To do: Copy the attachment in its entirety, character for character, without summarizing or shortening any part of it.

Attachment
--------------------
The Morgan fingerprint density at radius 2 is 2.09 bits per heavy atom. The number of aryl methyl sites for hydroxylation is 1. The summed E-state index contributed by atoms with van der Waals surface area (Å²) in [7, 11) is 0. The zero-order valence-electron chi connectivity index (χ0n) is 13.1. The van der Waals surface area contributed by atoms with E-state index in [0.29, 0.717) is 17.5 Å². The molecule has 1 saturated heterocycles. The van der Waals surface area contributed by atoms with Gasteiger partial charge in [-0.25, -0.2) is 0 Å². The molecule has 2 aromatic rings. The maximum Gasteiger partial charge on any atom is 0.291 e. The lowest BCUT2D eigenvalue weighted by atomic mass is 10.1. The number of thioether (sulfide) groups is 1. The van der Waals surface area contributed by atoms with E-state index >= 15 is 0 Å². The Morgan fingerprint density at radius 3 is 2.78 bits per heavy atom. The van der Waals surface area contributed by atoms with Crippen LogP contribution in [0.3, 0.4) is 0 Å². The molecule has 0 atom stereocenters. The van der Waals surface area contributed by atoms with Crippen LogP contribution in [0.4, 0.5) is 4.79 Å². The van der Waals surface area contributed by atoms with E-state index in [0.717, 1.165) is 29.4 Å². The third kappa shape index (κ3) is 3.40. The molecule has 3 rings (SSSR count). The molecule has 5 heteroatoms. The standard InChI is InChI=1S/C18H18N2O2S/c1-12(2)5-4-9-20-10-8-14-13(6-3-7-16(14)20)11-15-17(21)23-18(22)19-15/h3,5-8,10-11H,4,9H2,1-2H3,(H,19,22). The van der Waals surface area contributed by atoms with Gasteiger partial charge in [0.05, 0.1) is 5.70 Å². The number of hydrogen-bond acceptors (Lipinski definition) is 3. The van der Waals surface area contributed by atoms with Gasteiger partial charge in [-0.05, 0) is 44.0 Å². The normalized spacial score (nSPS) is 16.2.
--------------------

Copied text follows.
The Morgan fingerprint density at radius 2 is 2.09 bits per heavy atom. The number of aryl methyl sites for hydroxylation is 1. The summed E-state index contributed by atoms with van der Waals surface area (Å²) in [7, 11) is 0. The zero-order valence-electron chi connectivity index (χ0n) is 13.1. The van der Waals surface area contributed by atoms with E-state index in [0.29, 0.717) is 17.5 Å². The molecule has 1 saturated heterocycles. The van der Waals surface area contributed by atoms with Gasteiger partial charge in [-0.25, -0.2) is 0 Å². The molecule has 2 aromatic rings. The maximum Gasteiger partial charge on any atom is 0.291 e. The lowest BCUT2D eigenvalue weighted by atomic mass is 10.1. The number of thioether (sulfide) groups is 1. The van der Waals surface area contributed by atoms with E-state index >= 15 is 0 Å². The Morgan fingerprint density at radius 3 is 2.78 bits per heavy atom. The van der Waals surface area contributed by atoms with Crippen LogP contribution in [0.3, 0.4) is 0 Å². The molecule has 0 atom stereocenters. The van der Waals surface area contributed by atoms with Crippen LogP contribution in [0.4, 0.5) is 4.79 Å². The van der Waals surface area contributed by atoms with E-state index in [0.717, 1.165) is 29.4 Å². The third kappa shape index (κ3) is 3.40. The molecule has 3 rings (SSSR count). The molecule has 5 heteroatoms. The standard InChI is InChI=1S/C18H18N2O2S/c1-12(2)5-4-9-20-10-8-14-13(6-3-7-16(14)20)11-15-17(21)23-18(22)19-15/h3,5-8,10-11H,4,9H2,1-2H3,(H,19,22). The van der Waals surface area contributed by atoms with Gasteiger partial charge in [0.05, 0.1) is 5.70 Å². The number of hydrogen-bond acceptors (Lipinski definition) is 3. The van der Waals surface area contributed by atoms with Gasteiger partial charge in [-0.05, 0) is 44.0 Å². The normalized spacial score (nSPS) is 16.2.